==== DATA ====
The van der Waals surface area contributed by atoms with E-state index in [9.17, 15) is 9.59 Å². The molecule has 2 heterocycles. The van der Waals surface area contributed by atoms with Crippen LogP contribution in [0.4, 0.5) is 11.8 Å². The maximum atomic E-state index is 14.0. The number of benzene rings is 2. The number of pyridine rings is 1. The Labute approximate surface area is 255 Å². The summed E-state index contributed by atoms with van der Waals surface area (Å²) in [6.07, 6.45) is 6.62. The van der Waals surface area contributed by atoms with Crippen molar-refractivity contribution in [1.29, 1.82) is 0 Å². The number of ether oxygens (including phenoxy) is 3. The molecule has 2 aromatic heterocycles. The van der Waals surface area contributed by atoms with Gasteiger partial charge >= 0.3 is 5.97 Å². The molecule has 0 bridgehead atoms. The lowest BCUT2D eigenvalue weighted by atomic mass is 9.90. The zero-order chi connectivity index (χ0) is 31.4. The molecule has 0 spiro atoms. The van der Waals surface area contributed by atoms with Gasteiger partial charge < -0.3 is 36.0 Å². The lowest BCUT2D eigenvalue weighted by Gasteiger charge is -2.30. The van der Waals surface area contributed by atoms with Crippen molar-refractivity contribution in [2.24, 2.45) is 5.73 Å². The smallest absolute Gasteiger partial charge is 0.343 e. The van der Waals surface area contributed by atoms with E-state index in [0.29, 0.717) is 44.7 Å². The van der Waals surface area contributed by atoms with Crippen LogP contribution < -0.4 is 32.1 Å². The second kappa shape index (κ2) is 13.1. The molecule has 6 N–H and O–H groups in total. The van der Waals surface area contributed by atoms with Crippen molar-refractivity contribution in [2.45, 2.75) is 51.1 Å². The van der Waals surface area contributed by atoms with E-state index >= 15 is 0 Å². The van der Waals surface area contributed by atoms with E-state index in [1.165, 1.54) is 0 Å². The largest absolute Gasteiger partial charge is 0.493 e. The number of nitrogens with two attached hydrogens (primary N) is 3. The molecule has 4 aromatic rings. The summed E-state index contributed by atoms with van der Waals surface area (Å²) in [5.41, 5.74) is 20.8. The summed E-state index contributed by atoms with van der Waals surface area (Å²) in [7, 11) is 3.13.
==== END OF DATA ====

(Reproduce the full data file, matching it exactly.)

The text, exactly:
The van der Waals surface area contributed by atoms with E-state index in [9.17, 15) is 9.59 Å². The molecule has 2 heterocycles. The van der Waals surface area contributed by atoms with Crippen LogP contribution in [0.4, 0.5) is 11.8 Å². The maximum atomic E-state index is 14.0. The number of benzene rings is 2. The number of pyridine rings is 1. The Labute approximate surface area is 255 Å². The summed E-state index contributed by atoms with van der Waals surface area (Å²) in [6.07, 6.45) is 6.62. The van der Waals surface area contributed by atoms with Crippen molar-refractivity contribution in [1.29, 1.82) is 0 Å². The number of ether oxygens (including phenoxy) is 3. The molecule has 2 aromatic heterocycles. The van der Waals surface area contributed by atoms with Gasteiger partial charge >= 0.3 is 5.97 Å². The molecule has 0 bridgehead atoms. The lowest BCUT2D eigenvalue weighted by atomic mass is 9.90. The zero-order chi connectivity index (χ0) is 31.4. The molecule has 0 spiro atoms. The van der Waals surface area contributed by atoms with Gasteiger partial charge < -0.3 is 36.0 Å². The lowest BCUT2D eigenvalue weighted by Gasteiger charge is -2.30. The van der Waals surface area contributed by atoms with Crippen molar-refractivity contribution in [2.24, 2.45) is 5.73 Å². The smallest absolute Gasteiger partial charge is 0.343 e. The van der Waals surface area contributed by atoms with E-state index in [0.29, 0.717) is 44.7 Å². The van der Waals surface area contributed by atoms with Crippen LogP contribution < -0.4 is 32.1 Å². The second kappa shape index (κ2) is 13.1. The molecule has 6 N–H and O–H groups in total. The van der Waals surface area contributed by atoms with Crippen molar-refractivity contribution in [2.45, 2.75) is 51.1 Å². The van der Waals surface area contributed by atoms with E-state index >= 15 is 0 Å². The van der Waals surface area contributed by atoms with E-state index in [1.165, 1.54) is 0 Å². The largest absolute Gasteiger partial charge is 0.493 e. The number of nitrogens with two attached hydrogens (primary N) is 3. The molecule has 4 aromatic rings. The summed E-state index contributed by atoms with van der Waals surface area (Å²) in [5.41, 5.74) is 20.8. The summed E-state index contributed by atoms with van der Waals surface area (Å²) in [7, 11) is 3.13.